Japanese destroyer Hatsuzuki

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IJN Hatsuzuki 1942.jpg
Hatsuzuki on trial run, December 1942.
History
Empire of Japan
Name: Hatsuzuki
Builder: Maizuru Naval Arsenal
Laid down: 25 July 1941
Launched: 3 April 1942
Completed: 29 December 1942
Commissioned: 29 December 1942 Yokosuka Chinjufu
Struck: 10 December 1944
Fate: Sunk on 25 October 1944
General characteristics
Class and type: Akizuki-class destroyer
Displacement:
  • 2,700 long tons (2,743 t) standard
  • 3,700 long tons (3,759 t) full load
Length: 134.2 m (440 ft 3 in)
Beam: 11.6 m (38 ft 1 in)
Draft: 4.15 m (13 ft 7 in)
Propulsion:
  • 3 × Kampon type boilers
  • 2 × Kampon geared turbines
  • 2 × shafts, 50,000 shp (37 MW)
Speed: 33 knots (38 mph; 61 km/h)
Range: 8,300 nmi (15,400 km) at 18 kn (21 mph; 33 km/h)
Complement: 263
Armament:

Hatsuzuki (初月?) was an Akizuki-class destroyer of the Imperial Japanese Navy. Her name means "New Moon (in Autumn)" or "(another name of) August".

Design and description[edit]

The Akizuki-class ships were originally designed as anti-aircraft escorts for carrier battle groups, but were modified with torpedo tubes and depth charges to meet the need for more general-purpose destroyer. Her crew numbered 300 officers and enlisted men. The ships measured 134.2 meters (440 ft 3 in) overall, with a beam of 11.6 meters (38 ft 1 in) and a draft of 4.15 meters (13 ft 7 in).[1] They displaced 2,744 metric tons (2,701 long tons) at standard load and 3,759 metric tons (3,700 long tons) at deep load.[2]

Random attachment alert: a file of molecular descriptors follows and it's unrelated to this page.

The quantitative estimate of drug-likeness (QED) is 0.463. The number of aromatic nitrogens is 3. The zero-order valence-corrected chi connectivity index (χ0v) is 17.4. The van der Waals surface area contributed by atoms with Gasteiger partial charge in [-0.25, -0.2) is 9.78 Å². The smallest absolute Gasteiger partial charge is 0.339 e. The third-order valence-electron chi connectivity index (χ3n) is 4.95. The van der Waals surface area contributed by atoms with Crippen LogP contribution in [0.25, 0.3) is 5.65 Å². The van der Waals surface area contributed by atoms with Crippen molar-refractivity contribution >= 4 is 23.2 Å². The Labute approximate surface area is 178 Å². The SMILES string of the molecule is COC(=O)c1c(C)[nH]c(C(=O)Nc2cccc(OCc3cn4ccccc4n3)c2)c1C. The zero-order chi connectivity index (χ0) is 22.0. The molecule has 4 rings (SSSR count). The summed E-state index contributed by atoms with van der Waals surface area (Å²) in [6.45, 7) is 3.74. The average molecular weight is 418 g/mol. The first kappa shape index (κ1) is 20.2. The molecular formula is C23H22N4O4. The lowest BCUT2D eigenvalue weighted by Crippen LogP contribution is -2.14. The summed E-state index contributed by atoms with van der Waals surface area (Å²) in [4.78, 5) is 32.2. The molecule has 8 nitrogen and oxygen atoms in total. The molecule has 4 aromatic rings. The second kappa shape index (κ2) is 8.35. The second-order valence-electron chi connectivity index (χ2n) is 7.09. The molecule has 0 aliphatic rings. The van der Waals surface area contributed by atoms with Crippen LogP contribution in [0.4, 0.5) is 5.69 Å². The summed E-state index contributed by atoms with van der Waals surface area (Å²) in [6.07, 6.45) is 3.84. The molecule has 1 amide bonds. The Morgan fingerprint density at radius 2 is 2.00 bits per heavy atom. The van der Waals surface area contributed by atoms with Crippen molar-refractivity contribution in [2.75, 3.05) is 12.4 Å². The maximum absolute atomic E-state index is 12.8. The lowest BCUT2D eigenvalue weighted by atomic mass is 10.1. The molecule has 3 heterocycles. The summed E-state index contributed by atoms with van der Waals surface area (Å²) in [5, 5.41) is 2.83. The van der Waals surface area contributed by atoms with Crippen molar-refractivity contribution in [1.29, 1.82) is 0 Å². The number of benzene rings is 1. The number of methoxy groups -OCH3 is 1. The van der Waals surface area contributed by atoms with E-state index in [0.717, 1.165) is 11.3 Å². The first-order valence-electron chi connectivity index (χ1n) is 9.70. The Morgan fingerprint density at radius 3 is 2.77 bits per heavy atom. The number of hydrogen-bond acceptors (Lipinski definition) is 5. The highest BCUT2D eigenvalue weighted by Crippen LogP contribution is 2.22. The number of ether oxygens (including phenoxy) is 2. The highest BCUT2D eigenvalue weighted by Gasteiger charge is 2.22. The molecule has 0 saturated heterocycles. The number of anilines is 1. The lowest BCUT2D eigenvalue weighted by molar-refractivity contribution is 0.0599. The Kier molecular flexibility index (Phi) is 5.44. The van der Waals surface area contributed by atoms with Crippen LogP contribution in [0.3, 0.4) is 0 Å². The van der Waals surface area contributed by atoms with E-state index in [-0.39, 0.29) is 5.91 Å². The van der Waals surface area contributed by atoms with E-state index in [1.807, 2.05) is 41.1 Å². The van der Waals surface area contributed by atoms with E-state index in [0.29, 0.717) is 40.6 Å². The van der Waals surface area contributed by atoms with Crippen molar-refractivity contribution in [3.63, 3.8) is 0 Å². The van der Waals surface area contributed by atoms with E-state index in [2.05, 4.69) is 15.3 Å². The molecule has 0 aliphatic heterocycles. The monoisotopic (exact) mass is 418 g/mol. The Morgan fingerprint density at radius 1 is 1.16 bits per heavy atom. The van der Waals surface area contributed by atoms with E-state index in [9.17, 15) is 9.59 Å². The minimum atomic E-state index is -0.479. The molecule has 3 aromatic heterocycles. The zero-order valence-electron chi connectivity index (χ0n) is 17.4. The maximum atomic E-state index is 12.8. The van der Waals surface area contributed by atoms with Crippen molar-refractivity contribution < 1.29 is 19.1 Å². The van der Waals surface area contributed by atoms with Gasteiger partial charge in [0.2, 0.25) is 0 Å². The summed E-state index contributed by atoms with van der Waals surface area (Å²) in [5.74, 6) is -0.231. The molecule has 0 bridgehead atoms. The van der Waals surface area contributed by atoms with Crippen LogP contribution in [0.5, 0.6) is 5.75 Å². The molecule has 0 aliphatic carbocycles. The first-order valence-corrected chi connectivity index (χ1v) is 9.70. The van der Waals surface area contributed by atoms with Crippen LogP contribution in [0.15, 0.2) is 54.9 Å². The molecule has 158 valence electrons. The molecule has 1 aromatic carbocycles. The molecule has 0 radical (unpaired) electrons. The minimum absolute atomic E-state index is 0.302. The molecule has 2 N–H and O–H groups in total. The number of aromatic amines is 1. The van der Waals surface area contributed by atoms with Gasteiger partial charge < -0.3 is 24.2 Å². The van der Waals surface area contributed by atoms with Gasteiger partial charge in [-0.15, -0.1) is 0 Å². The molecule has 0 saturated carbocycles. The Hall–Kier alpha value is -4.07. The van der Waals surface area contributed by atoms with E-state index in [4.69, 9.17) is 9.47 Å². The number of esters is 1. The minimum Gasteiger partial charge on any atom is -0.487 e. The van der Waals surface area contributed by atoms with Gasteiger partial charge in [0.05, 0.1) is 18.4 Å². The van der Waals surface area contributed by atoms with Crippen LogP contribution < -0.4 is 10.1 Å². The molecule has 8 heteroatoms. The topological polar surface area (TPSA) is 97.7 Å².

The ship had two Kampon geared steam turbines, each driving one propeller shaft, using steam provided by three Kampon water-tube boilers. The turbines were rated at a total of 52,000 indicated horsepower (39,000 kW) for a designed speed of 33 knots (61 km/h; 38 mph). The ship carried up to 1,097 long tons (1,115 t) of fuel oil which gave them a range of 8,300 nautical miles (15,400 km; 9,600 mi) at a speed of 18 knots (33 km/h; 21 mph).[3]

The main armament of the Akizuki class consisted of eight Type 98 100-millimeter (3.9 in) dual purpose guns in four twin-gun turrets, two superfiring pairs fore and aft of the superstructure. They carried four Type 96 25-millimeter (1.0 in) anti-aircraft guns in two twin-gun mounts. The ships were also armed with four 610-millimeter (24.0 in) torpedo tubes in a single quadruple traversing mount; one reload was carried for each tube. Their anti-submarine weapons comprised six depth charge throwers for which 72 depth charges were carried.[4]

Construction and career[edit]

In October 1944 Hatsuzuki was part of the Northern Force commanded by Admiral Ozawa Jisaburo, in the Japanese attack on the Allied forces supporting the invasion of Leyte. On 25 October, in the Battle off Cape Engaño, she was sunk ENE of Cape Engaño (20°24′N 126°20′E / 20.400°N 126.333°E / 20.400; 126.333Coordinates: 20°24′N 126°20′E / 20.400°N 126.333°E / 20.400; 126.333) by US cruiser-destroyer group, while covering the rescue of survivors of the aircraft carriers Zuikaku and Zuihō by Wakatsuki and Kuwa.

Notes[edit]

  1. ^ Chesneau, p. 195
  2. ^ Whitley, p. 204
  3. ^ Jentschura, Jung & Mickel, p. 150
  4. ^ Whitley, pp. 204–05

References[edit]

  • Chesneau, Roger, ed. (1980). Conway's All the World's Fighting Ships 1922–1946. Greenwich, UK: Conway Maritime Press. ISBN 0-85177-146-7. 
  • Jentschura, Hansgeorg; Jung, Dieter & Mickel, Peter (1977). Warships of the Imperial Japanese Navy, 1869–1945. Annapolis, Maryland: United States Naval Institute. ISBN 0-87021-893-X. 
  • Whitley, M. J. (1988). Destroyers of World War 2. Annapolis, Maryland: Naval Institute Press. ISBN 0-87021-326-1. 

External links[edit]